Ready For Lunch? How About A Tape Sandwich

tape information from thetapeworks.comA piece of tape may look smooth and flat, but it is actually made up of a least four layers, bonded together to create something that when viewed from the side, under a microscope, looks like a sandwich.

Most tapes consist of these layers:


Release coating



Backings can be made from paper, cloth, vinyl films metals, and foams, just to name a few.  The backing, for example, for gaffers tape is cotton cloth.

The release coating goes on top of the backing so that the tape can unwind off the roll.  Without a release coat, one layer of tape will stick to the next with so much adhesion you could never unroll it.

The primer goes on the sticky side of the backing (the bottom) and gives the adhesive the ability to bond to the backing.  This is what allows the tape to come up with the adhesive still attached, rather than migrating to the surface on which the tape was affixed.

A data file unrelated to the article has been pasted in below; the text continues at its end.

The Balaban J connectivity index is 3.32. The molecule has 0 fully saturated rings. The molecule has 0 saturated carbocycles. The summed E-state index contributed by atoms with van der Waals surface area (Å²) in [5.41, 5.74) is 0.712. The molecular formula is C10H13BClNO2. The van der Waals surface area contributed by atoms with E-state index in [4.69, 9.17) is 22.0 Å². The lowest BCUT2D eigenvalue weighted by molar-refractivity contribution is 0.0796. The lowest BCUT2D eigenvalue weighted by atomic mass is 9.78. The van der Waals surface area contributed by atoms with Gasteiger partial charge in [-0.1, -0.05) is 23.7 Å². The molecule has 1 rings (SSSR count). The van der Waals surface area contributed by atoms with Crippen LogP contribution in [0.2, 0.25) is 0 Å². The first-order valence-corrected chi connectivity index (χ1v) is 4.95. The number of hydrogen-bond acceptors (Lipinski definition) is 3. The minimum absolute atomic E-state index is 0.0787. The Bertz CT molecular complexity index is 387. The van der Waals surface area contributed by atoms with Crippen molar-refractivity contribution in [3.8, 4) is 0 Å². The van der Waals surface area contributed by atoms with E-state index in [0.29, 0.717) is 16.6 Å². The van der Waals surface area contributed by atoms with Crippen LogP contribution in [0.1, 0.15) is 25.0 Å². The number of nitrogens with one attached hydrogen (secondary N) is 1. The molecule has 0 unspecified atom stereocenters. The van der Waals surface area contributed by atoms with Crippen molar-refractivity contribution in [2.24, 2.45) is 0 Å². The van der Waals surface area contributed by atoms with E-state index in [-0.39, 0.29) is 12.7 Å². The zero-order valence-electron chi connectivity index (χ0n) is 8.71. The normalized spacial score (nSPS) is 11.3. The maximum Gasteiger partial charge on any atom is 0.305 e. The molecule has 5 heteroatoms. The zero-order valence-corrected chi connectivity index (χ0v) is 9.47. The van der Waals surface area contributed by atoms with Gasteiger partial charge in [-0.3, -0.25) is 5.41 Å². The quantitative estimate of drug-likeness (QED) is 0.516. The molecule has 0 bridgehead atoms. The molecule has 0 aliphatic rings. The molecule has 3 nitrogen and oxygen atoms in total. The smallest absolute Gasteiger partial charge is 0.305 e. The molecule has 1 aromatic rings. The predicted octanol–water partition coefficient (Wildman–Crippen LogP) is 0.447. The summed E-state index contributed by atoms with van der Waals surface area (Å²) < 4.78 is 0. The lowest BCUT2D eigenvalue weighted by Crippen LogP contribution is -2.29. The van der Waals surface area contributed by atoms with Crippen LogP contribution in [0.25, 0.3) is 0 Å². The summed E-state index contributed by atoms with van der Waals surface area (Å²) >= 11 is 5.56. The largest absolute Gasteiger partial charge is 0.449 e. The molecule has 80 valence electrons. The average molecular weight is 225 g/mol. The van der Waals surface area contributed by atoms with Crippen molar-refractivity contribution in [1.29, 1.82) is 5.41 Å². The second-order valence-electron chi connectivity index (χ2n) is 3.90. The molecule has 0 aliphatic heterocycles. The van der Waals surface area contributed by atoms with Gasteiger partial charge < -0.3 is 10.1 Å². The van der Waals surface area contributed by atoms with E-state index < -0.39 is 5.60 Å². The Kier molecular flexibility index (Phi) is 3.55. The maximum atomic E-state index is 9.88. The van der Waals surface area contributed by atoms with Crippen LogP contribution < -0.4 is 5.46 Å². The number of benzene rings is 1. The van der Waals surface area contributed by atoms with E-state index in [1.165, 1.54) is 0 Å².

The last layer of the sandwich is the adhesive.  This gives the tape its “stickiness” and this varies from one type of tape to the next.  A tape like gaffers tape which is designed to come up clean with no adhesive residue left behind uses a synthetic adhesive derived from petroleum.  Some of the most common types of tape adhesive are made from natural rubber.

Want to know more?  Here’s a great article to read while you eat your sandwich. is your source for information about the adhesive tape industry.  All the news about gaffers tape, safety tapes, duct tape, vinyl tapes and new developments in tape technology. Share your comments and questions with us.




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